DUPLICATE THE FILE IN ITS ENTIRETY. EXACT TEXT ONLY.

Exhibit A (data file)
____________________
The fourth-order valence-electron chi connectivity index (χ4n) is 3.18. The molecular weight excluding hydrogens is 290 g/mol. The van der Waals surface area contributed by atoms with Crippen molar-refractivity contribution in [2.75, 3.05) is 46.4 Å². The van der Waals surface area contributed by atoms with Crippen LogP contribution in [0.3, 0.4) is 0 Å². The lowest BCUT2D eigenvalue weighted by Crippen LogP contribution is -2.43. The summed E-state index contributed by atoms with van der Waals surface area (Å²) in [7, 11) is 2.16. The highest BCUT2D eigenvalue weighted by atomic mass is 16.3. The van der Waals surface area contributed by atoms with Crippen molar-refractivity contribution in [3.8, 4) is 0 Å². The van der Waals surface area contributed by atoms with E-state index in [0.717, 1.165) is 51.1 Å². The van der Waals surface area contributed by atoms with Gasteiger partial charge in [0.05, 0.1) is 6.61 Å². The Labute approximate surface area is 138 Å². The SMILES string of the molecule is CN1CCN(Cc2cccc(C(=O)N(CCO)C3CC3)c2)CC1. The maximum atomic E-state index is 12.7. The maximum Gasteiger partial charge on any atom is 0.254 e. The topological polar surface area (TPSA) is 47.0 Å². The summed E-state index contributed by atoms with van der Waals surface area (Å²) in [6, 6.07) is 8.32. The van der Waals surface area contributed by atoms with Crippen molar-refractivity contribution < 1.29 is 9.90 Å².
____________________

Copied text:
The fourth-order valence-electron chi connectivity index (χ4n) is 3.18. The molecular weight excluding hydrogens is 290 g/mol. The van der Waals surface area contributed by atoms with Crippen molar-refractivity contribution in [2.75, 3.05) is 46.4 Å². The van der Waals surface area contributed by atoms with Crippen LogP contribution in [0.3, 0.4) is 0 Å². The lowest BCUT2D eigenvalue weighted by Crippen LogP contribution is -2.43. The summed E-state index contributed by atoms with van der Waals surface area (Å²) in [7, 11) is 2.16. The highest BCUT2D eigenvalue weighted by atomic mass is 16.3. The van der Waals surface area contributed by atoms with Crippen molar-refractivity contribution in [3.8, 4) is 0 Å². The van der Waals surface area contributed by atoms with E-state index in [0.717, 1.165) is 51.1 Å². The van der Waals surface area contributed by atoms with Gasteiger partial charge in [0.05, 0.1) is 6.61 Å². The Labute approximate surface area is 138 Å². The SMILES string of the molecule is CN1CCN(Cc2cccc(C(=O)N(CCO)C3CC3)c2)CC1. The maximum atomic E-state index is 12.7. The maximum Gasteiger partial charge on any atom is 0.254 e. The topological polar surface area (TPSA) is 47.0 Å². The summed E-state index contributed by atoms with van der Waals surface area (Å²) in [6, 6.07) is 8.32. The van der Waals surface area contributed by atoms with Crippen molar-refractivity contribution < 1.29 is 9.90 Å².